[ANN] First release of scfg


I’m pleased to announce the first release of scfg on opam.

It provides a library and an executable to work with the scfg configuration file format. (disclaimer: scfg has been created by my good friend @emersion)

Here’s an example of an scfg file taken from the specification:

train "Shinkansen" {
	model "E5" {
		max-speed 320km/h
		weight 453.5t

		lines-served "Tōhoku" "Hokkaido"

	model "E7" {
		max-speed 275km/h
		weight 540t

		lines-served "Hokuriku" "Jōetsu"

Scfg is a file format designed to be simple and indeed the implementation was really straightforward. I’m planning to use it in small tools I wrote (mostly sway tools written in OCaml) but never released because I couldn’t stand having to use TOML, YAML or JSON for them…

The library provides an executable to validate and pretty-print an scfg file. It’ll indent it properly, remove useless quoting and whitespaces:

$ scfg spec.scfg
train Shinkansen {
  model E5 {
    max-speed 320km/h
    weight 453.5t
    lines-served Tōhoku Hokkaido
  model E7 {
    max-speed 275km/h
    weight 540t
    lines-served Hokuriku Jōetsu

The library is made of four modules : Types, Parse, Pp and Query.

The Types module simply defines the following types, which are all you need to deal with scfg:

(** A directive has a name, a list of parameters and children (a list of directive). *)
type directive =
  { name : string
  ; params : string list
  ; children : directive list

(** A config is a list of directives. *)
type config = directive list

The others modules can be used as follow:

let file = {|train A-Train {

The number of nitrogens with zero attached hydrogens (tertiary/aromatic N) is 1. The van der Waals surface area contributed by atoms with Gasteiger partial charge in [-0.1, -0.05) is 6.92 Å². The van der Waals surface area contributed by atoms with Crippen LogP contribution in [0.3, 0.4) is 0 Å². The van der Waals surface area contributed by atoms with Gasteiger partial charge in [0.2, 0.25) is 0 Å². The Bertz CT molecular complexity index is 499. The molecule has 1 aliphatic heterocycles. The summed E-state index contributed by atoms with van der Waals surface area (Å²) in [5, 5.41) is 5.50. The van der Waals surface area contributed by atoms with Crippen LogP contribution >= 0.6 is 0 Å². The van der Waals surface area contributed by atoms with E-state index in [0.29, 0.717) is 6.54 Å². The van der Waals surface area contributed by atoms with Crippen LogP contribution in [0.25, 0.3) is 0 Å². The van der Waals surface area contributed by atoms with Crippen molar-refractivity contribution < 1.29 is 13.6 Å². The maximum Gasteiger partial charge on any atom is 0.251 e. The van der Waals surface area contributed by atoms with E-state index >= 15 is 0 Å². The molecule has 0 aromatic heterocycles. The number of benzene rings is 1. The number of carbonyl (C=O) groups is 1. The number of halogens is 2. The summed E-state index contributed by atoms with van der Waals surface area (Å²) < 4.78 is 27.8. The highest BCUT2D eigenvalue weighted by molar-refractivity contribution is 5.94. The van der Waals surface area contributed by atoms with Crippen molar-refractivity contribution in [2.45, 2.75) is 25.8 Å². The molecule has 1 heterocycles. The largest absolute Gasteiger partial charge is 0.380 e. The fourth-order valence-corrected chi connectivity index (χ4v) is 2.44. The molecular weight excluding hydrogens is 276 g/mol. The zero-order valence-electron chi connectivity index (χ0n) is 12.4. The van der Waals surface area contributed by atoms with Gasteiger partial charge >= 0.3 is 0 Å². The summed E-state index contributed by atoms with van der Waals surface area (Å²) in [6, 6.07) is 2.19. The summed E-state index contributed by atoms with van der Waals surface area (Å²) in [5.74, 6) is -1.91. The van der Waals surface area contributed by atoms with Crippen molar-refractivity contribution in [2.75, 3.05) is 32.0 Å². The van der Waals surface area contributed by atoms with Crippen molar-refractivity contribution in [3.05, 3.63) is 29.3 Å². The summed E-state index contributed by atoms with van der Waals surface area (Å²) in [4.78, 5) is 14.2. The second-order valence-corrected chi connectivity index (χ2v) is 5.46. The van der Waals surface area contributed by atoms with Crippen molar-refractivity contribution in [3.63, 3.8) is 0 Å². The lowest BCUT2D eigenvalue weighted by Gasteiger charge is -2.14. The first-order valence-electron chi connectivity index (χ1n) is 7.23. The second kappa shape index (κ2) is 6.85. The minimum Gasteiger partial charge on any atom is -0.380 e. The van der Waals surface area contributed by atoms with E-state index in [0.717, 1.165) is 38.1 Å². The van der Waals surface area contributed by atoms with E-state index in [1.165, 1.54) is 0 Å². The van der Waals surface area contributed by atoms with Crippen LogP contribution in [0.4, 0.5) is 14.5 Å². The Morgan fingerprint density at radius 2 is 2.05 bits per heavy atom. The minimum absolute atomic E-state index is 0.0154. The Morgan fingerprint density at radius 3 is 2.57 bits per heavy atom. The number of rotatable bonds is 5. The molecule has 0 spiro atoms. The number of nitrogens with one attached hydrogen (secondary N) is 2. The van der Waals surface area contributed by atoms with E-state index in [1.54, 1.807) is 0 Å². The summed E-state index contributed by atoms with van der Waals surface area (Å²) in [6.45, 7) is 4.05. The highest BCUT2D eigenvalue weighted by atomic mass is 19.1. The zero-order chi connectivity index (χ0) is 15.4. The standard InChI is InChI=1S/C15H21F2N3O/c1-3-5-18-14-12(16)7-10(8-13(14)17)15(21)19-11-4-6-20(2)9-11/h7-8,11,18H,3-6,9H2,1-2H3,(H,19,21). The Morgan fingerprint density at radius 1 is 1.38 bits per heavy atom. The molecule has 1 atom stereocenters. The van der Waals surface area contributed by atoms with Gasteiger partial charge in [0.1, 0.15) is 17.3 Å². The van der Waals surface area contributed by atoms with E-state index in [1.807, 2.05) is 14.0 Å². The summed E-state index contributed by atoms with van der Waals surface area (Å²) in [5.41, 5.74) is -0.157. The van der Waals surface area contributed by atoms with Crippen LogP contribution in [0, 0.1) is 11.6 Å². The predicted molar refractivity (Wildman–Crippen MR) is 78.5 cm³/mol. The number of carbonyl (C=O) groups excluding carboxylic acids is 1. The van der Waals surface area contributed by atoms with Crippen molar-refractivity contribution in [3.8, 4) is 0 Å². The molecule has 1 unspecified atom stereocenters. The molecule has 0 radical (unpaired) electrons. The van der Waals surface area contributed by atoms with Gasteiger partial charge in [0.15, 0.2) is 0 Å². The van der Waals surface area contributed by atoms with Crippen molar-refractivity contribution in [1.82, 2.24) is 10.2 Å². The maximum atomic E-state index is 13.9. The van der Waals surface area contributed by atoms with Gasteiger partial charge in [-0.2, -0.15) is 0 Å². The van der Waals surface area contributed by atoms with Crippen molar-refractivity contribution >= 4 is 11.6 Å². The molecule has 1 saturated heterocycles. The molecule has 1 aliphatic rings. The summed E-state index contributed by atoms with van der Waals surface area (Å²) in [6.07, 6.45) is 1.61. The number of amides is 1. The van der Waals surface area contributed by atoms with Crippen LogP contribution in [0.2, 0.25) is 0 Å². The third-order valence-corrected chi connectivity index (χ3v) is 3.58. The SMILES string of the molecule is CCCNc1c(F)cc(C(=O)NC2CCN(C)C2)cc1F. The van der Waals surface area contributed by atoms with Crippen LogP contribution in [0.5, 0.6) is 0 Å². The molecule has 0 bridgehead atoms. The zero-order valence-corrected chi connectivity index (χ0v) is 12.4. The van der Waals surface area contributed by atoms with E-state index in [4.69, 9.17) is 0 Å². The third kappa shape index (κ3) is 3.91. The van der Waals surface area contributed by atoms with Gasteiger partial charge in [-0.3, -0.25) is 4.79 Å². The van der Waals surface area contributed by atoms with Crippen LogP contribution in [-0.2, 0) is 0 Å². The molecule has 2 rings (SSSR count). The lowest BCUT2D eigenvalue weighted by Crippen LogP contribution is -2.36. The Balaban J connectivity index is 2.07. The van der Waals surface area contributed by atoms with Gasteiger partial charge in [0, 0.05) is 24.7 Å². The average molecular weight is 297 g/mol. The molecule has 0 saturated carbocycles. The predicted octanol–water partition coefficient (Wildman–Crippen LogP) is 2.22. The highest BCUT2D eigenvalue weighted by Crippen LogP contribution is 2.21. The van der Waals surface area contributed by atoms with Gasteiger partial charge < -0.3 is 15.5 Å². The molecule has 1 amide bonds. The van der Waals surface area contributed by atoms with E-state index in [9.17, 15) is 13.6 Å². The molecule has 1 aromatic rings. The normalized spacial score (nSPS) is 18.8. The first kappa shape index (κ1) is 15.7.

bla bla bla
  train "John Col Train" {
    tut tut tut

(* parsing the file *)
let config =
  (* there's also a `Parse.from_file` function that should be more useful *)
  match Scfg.Parse.from_string file with
  | Error e ->
    Format.eprintf "error: %s@." e;
    exit 1
  | Ok config -> config

(* printing the file *)
let () =
  Format.printf "```scfg@.%a@.```@." Scfg.Pp.config config

(* querying the file *)
let () =
  (* gets the first directive with the name `train` *)
  match Scfg.Query.get_dir "train" config with
  | None -> Format.printf "No train found.@."
  | Some train -> (
    (* get the parameter at index 0 in the `train` directive *)
    match Scfg.Query.get_param 0 train with
    | Error _e -> Format.printf "Train has no name.@."
    | Ok name -> Format.printf "The first train is `%s`.@." name )

For more have a look at the project’s README, the documentation or feel free to ask here ! :partying_face:


the config wire format looks like s-expressions in disguise. Are {} really a substancial benefit to accessibility compared to ()?

Choosing () instead of {} would have been possible. I’m not sure there’s a benefit to accessibility to one or the other. Maybe one could say () are generally more used than {} so they’re more likely to end-up in directive name/parameters and thus you prefer avoid having to escape them, e.g. : dir p(0) p(1) instead of dir p\(0\) p\(1\) or dir "p(0)" "p(1)".

But anyway, I fail to see how changing {} to () makes the format looks like s-expression. In scfg, new lines have meaning.

a b c is not:


This first one is the directive a with parameters b and c. The last one is made of three distincts directives a, b and c with no parameter.

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